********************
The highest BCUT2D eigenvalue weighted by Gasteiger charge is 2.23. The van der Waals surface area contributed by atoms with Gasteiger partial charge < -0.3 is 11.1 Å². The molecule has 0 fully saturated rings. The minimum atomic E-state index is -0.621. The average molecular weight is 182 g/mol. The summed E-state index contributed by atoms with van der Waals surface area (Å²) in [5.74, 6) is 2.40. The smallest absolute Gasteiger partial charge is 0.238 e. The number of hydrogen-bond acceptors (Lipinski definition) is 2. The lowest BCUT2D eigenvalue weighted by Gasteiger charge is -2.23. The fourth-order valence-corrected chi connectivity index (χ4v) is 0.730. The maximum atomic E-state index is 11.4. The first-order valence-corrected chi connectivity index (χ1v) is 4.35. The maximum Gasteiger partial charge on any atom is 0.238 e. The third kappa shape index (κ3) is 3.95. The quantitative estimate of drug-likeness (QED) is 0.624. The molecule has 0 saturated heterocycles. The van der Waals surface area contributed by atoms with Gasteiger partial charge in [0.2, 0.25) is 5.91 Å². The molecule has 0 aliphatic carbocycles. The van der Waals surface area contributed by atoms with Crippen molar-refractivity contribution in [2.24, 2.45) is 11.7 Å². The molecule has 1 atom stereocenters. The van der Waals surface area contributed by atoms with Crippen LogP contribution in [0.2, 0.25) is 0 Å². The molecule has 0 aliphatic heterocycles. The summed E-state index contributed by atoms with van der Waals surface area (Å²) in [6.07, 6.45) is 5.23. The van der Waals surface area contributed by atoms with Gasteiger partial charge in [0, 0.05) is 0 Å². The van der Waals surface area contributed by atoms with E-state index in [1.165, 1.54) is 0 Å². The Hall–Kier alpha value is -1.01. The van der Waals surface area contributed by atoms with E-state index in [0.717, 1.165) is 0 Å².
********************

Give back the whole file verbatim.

The highest BCUT2D eigenvalue weighted by Gasteiger charge is 2.23. The van der Waals surface area contributed by atoms with Gasteiger partial charge < -0.3 is 11.1 Å². The molecule has 0 fully saturated rings. The minimum atomic E-state index is -0.621. The average molecular weight is 182 g/mol. The summed E-state index contributed by atoms with van der Waals surface area (Å²) in [5.74, 6) is 2.40. The smallest absolute Gasteiger partial charge is 0.238 e. The number of hydrogen-bond acceptors (Lipinski definition) is 2. The lowest BCUT2D eigenvalue weighted by Gasteiger charge is -2.23. The fourth-order valence-corrected chi connectivity index (χ4v) is 0.730. The maximum atomic E-state index is 11.4. The first-order valence-corrected chi connectivity index (χ1v) is 4.35. The maximum Gasteiger partial charge on any atom is 0.238 e. The third kappa shape index (κ3) is 3.95. The quantitative estimate of drug-likeness (QED) is 0.624. The molecule has 0 saturated heterocycles. The van der Waals surface area contributed by atoms with Gasteiger partial charge in [0.2, 0.25) is 5.91 Å². The molecule has 0 aliphatic carbocycles. The van der Waals surface area contributed by atoms with Crippen molar-refractivity contribution in [2.24, 2.45) is 11.7 Å². The molecule has 1 atom stereocenters. The van der Waals surface area contributed by atoms with Crippen LogP contribution in [0.2, 0.25) is 0 Å². The molecule has 0 aliphatic heterocycles. The summed E-state index contributed by atoms with van der Waals surface area (Å²) in [6.07, 6.45) is 5.23. The van der Waals surface area contributed by atoms with Gasteiger partial charge in [0, 0.05) is 0 Å². The van der Waals surface area contributed by atoms with E-state index in [1.165, 1.54) is 0 Å². The Hall–Kier alpha value is -1.01. The van der Waals surface area contributed by atoms with E-state index in [0.717, 1.165) is 0 Å².